- Nio founder William Li is often compared to Tesla founder Elon Musk for his push to create self-driving electric automobiles.
- Li says that Nio is in better shape than its Chinese competitors like Faraday Future, Byton, and WM Motors because of its deep-pocketed investors.
- Nio has raised over $US1 billion in investments from some of China’s biggest companies in the banking and tech industries.
Nio, an electric car startup seen as a major competitor to Tesla in China, has learned from the mistakes of other startups in the sector, billionaire founder William Li told Business Insider during a recent interview at the Beijing Auto Show.
But Chinese electric car startups have made big promises before, with mixed results. Electric car startup Faraday Future, backed by Chinese billionaire Jia Yueting, made a major appearance at CES 2016 with its autonomous FF91 prototype. Two years later, the company was out of money and in shambles.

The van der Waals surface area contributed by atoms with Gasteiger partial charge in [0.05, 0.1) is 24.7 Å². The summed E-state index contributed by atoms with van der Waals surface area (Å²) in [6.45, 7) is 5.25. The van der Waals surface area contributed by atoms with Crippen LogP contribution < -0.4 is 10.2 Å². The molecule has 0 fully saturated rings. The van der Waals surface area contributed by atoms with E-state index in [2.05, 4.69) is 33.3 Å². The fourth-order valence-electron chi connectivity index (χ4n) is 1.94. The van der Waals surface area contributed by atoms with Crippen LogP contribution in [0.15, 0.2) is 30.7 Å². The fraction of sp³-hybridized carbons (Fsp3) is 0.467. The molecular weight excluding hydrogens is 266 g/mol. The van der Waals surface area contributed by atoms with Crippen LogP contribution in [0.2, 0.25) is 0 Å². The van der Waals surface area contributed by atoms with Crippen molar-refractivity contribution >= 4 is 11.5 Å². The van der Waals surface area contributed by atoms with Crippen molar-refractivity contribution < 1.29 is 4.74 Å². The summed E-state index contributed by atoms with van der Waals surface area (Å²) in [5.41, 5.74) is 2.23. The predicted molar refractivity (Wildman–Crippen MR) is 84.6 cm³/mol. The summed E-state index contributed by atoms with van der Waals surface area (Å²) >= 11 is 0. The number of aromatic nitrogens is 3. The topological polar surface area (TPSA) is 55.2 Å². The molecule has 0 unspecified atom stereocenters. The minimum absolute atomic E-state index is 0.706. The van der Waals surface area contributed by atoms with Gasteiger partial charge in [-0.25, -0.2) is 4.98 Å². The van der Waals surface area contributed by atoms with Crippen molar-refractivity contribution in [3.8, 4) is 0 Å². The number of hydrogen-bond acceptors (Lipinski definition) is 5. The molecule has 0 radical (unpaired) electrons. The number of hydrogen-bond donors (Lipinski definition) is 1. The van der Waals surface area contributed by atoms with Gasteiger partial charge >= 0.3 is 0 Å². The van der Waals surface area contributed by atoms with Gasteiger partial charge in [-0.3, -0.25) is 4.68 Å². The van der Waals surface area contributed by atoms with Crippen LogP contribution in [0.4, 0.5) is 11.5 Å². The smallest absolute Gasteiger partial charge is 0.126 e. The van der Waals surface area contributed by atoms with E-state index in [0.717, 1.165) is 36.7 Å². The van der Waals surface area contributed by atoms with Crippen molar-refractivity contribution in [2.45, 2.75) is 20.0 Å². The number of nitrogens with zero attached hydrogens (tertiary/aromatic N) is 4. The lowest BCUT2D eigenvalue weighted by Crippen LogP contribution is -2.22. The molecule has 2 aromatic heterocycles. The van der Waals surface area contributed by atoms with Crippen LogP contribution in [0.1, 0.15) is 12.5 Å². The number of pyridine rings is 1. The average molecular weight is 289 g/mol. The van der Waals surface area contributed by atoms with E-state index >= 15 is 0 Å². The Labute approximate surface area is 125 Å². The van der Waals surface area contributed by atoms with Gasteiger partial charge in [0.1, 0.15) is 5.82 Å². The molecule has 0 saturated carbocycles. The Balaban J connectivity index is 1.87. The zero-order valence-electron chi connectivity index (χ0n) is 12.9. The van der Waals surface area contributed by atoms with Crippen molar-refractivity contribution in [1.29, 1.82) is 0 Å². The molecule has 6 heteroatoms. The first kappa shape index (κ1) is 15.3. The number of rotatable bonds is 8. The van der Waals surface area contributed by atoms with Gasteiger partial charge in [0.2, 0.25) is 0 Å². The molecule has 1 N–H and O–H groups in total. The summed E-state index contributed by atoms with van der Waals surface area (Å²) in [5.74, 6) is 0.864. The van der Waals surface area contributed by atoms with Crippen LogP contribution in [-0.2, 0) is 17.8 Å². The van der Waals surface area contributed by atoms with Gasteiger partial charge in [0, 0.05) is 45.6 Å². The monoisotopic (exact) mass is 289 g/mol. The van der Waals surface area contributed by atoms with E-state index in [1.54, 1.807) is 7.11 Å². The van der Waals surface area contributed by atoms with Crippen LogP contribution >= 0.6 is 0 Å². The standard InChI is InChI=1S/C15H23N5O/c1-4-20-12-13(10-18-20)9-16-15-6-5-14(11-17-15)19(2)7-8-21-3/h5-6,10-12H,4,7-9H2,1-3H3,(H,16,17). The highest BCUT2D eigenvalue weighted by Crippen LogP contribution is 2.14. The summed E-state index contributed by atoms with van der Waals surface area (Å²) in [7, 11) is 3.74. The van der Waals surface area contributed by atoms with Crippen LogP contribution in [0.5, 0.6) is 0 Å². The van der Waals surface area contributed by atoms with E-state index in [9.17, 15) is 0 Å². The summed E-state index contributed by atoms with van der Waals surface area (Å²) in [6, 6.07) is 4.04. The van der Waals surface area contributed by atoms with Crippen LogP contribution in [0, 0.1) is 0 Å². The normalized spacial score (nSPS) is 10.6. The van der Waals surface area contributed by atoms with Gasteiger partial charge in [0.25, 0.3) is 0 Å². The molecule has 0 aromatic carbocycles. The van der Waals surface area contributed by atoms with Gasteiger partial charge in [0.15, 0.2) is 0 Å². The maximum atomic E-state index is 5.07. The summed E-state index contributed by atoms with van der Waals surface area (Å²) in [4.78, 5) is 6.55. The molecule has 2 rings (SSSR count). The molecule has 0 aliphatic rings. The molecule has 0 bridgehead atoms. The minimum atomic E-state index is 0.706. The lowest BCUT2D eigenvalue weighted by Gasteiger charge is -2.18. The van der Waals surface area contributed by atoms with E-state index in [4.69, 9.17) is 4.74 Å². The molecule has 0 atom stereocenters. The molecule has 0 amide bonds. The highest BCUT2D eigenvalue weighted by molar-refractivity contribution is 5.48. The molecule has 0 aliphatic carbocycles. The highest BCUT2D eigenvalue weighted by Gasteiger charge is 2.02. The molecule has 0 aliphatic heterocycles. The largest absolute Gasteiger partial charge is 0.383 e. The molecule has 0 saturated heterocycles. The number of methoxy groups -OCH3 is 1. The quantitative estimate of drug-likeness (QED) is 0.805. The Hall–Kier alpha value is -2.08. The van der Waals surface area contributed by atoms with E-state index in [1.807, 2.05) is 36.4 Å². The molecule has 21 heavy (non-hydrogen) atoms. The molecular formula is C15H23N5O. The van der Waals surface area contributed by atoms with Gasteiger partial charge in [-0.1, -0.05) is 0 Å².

Li told Business Insider that Nio has learned from its Chinese competitors’ forays into the market.
“From day one, I knew that it’s a capital-intensive market, so we need to make sure we can expand Nio’s friends circle to have a lot of investors to invest in us,” Li said. “Nio investors are qualified long term investors, so we think in terms of capital, it will not be very difficult to raise money.”
Nio, according to Li, has around 56 investors. The company’s investors include Chinese tech giants Tencent, Baidu, and Xiaomi, as well as investment firms like U.S. hedge fund Lone Pine Capital, Chinese investment firm CITIC Capital, Hillhouse Capital Group, and Sequoia Capital.
The company plans to go public later this year on the New York Stock Exchange with a goal of raising $US2 billion for an expected valuation of $US15 billion.
Li said that Faraday Future failed because it strayed too far from its main purpose as car manufacturers. He said that the company “entered multiple industries with a very fierce competition. That is why it kind of diluted their focus,” Li said.
“For us, it’s different because we just focus on the automotive industry,” Li said.
Faraday Future became known for “unpaid bills, lawsuits, an employee exodus, and public bickering with former executives,” according to Business Insider’s Bryan Logan, though the company has tried to turn over a new leaf this year after a $US1.5 billion cash infusion.
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